Zuboff does not hide behind an academic research mask or avoid expressing her indignation about the dynamics of our information economy which demean people’s human dignity – particularly young people’s. She is forthright: “effectiveness without autonomy is not effective, dependence-induced compliance is no social contract, a hive with no exit can never be a home, experience without sanctuary is but a shadow…and freedom from uncertainty is no freedom”. Throughout the book she pursues the surveillance capitalists with a passion that pulls the reader through the dense text with its special vocabulary and takes you on to her next theme. Zuboff, justifying her own passion, takes Hannah Arendt’s engaged writing on totalitarianism as her model. She quotes from her that “the natural reaction to such conditions is one of anger and indignation because these conditions are against the dignity of man. If I describe these conditions without permitting my indignation to interfere, then I have lifted this particular phenomenon out of its context in human society and have thereby robbed it of part of its nature, deprived it of one of its important inherent qualities”.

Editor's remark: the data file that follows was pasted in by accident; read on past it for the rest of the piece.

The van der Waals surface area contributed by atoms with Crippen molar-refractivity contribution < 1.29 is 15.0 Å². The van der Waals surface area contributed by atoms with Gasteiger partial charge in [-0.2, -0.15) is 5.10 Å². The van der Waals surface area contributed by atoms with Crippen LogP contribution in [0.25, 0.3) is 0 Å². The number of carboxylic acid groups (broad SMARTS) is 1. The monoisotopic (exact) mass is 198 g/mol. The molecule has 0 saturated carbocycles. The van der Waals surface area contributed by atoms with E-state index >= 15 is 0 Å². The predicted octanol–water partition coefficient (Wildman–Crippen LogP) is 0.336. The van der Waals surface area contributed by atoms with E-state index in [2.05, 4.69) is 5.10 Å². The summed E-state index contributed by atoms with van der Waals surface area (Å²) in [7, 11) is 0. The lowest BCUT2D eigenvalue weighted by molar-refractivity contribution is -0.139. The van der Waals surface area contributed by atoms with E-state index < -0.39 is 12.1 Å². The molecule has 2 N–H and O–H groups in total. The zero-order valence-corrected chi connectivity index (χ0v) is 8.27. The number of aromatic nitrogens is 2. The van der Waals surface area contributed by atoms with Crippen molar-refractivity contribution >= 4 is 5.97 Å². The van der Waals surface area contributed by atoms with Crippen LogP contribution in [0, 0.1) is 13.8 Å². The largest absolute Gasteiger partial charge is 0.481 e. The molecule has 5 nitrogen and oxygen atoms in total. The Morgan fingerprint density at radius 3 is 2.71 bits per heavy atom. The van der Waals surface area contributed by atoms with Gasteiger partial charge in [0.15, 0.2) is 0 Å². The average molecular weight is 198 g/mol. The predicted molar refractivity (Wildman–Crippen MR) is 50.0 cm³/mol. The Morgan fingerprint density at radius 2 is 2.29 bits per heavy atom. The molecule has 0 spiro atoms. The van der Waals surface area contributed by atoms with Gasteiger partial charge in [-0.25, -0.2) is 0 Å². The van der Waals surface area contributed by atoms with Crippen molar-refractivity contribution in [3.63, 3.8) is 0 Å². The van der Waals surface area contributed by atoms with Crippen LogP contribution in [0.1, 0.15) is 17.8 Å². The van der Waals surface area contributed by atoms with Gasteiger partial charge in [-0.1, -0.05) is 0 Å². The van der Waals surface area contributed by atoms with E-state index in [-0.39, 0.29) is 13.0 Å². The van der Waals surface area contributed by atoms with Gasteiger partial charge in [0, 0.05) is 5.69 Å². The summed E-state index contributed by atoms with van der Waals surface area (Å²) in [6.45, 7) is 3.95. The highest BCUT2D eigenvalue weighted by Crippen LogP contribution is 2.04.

Reading The Age of Surveillance Capitalism is an experience which changes your view of the world. I have to admit to swallowing most of the surveillance capitalists’ sweet talk, getting accustomed to my personal details being acquired and used for someone else’s profit, thinking communicating with distant family and friends was a huge benefit and that this was all there was to it. Zuboff has stopped me in my tracks. I now share her indignation. After the effort of reading her 535 pages of text, with my jaw sagging, I can no longer plead ignorance and the loss of my bearings any more. Hello Mr. Zuckerberg. We have a problem.